I specifically remember my first game at The Valley was a 1-1 draw. I remember little about the match itself, but I do remember the final score. This is a statistic that will stay with me for life. It's a bit like when you lost your virginity (just after my wedding Mum - honestly) it doesn't matter what it's like, but you always remember the girl and the circumstances.
So my son's first game at The Valley was a 2-1 defeat to Sheffield Wednesday. That is, however, only a small part of the story. As the football was a bit rubbish (the result in particular) I will give you a run down of our day - one that I suspect will be remembered better by me than KH Jnr.
As I feared that a four year old would struggle to concentrate on 22 men running around a big field I brought along his Mum so that if he got bored she could take him home or buy him some sweets or something. We left a little early as I called the club on the Saturday morning and was advised that I couldn't book a ticket over the phone on a match day. This was a little inconvenient as it meant having a restless child hanging around, but it was necessary to get a ticket close to our seats, or be moved all together.
To my surprise, and great satisfaction, the seat next to mine was available - fantastic! With time to spare we walked round to the Fish and Chip shot on Floyd Road for a bite to eat. After eating the chips we went for a walk around the club shop. This was enjoyable enough, but the lack of Ben 10 or Power Rangers toys meant that it was a short visit. The chap had given us the new catalogue on the way in which included a small football. This, it was decided, was what he would have. Great I though as this meant that he would have a nice Charlton memento from his first ever match, Something to show his children (OK I'm getting a bit excited I know). Alas, despite having a lovely new catalogue many of the items in it are not available yet. No worries, as soon as Mummy said that we would stop off on the way home to get a Ben 10 toy we were all happy again.
We then wandered over to the East Stand turnstiles. This is, itself, an exercise that needs to be considered. It's a good job there were three of us as once you go though you cannot get back. As silly as it seems, fears of being caught the wrong side of the turnstile to a four year old were quite real.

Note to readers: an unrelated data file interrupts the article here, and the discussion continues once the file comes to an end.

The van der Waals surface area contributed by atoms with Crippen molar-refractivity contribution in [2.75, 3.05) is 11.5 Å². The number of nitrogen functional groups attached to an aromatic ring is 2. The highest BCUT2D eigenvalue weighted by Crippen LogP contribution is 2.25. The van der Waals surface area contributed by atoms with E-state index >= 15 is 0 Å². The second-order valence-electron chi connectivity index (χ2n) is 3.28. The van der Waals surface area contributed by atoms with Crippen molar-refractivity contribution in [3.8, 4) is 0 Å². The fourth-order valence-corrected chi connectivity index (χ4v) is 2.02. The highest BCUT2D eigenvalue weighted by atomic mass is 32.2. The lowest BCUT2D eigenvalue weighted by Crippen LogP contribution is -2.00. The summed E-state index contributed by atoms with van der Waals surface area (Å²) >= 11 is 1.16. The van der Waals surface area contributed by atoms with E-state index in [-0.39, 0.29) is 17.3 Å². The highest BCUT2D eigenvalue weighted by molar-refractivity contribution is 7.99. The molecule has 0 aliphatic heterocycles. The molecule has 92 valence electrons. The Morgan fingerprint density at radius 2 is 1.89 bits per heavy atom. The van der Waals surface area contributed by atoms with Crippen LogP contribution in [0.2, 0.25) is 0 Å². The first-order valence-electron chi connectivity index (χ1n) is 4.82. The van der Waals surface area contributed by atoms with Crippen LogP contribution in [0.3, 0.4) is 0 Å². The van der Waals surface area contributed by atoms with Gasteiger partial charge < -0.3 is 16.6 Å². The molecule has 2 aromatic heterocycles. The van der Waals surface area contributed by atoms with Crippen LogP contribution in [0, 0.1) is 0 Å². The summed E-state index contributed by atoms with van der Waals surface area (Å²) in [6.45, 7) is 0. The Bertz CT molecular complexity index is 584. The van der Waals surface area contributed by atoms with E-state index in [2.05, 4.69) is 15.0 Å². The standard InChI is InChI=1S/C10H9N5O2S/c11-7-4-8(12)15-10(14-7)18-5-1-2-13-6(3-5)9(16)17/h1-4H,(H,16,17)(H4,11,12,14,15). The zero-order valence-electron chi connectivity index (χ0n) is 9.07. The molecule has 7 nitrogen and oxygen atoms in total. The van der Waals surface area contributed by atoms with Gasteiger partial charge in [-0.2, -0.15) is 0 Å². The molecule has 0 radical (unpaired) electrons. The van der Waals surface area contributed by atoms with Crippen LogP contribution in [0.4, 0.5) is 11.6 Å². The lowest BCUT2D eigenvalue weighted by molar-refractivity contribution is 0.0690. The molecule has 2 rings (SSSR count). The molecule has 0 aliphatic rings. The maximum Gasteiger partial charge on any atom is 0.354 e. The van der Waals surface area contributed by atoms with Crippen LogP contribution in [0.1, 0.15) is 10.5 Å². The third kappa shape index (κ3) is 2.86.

So we were in the ground. I started pointing out the stands etc. but he seemed rather less overwhelmed that I would have thought. I just imagined that he would have been impressed by the huge buildings, but he was not in the least bit interested in them.
After a quick 'wee' - little boys (and mine in particular) seem to be able to wee all day long - we made our way to our seats. I had been a little concerned that the sheer number of people present would have caused some nervousness, but not at all.
The players came out and I explained (as if I needed to) that we were the players in red and those in blue and white were the other team. I explained the home and away ends and why they seemed to be wearing the same colours as their respective players. The first fifteen minutes seemed to captivate him. He initially decided to stand, but as you can see from the picture my seat was just in front of the barrier. He also had a little spell sitting on my knee. This is quite possibly one of the high points for a Dad. We were still at 0-0 at this point, but everything in the world felt good.
Then the Percy Pigs ran out, and his interest in the football started to wane. He started asking if it was time to go home. Mummy (in a way that Dads, especially me, cannot) encouraged him to sit on his seat (my normal seat) and just wait a while. Then we had a free kick, so I suggested to him that we might score a goal here, and he became interested again. The goal was a bit of a tap in so not very exciting, but I jumped up and shouted; he burst into tears. I think the crowd seems very nonthreatening until they all jumped up and shouted very loudly. He was soon calmed down and now that he understood (although clearly not everything) he joined in with a little shout and a jump of his own when Wednesday scored, twice. He was just trying to be like Daddy, but all in all I think he came through his first half very well.
Sadly, his interest in watching anymore football had all gone, so Mummy took him over to Charlton Park for the second half. As I'd expected as much and as Mrs KH is about as interested in watching Charlton as I am in watching Songs of Praise she was not bitter at missing the second half. As all children are different I would suggest that other four year olds would have been enthralled with the whole game, but I would have taken one half before I got there, and he says that he wants to go again, so all is not lost.
So I am now the very proud Daddy of a fully fledged Charlton Fan, even if he is so sporting that he cheers the other teams goals too.
As for the match, I have to confess as to not being as attentive in the first half as I normally am, and the second half was just like a re-run of all those games last season where teams came and put ten men behind the ball. Not being able to break them down is a flaw but not a terrible one. Giving away a lead (something we have already done four times this season - all be it we still went on to win against Reading) is a very worrying sign.
In the absence of my dad I decided to go to Palace on my own. I am now beginning to wish I hadn't bought a ticket. I fear that we could well lose that game now, and the fall out for Pardew, who is becoming more and more unpopular with the fans could be significant.
Still we have a new fan in the family, and even if it made him cry his first ever goal at a football mach was scored by a Charlton player. Suddenly Luke Varney has been immortalised.
Up the Addicks!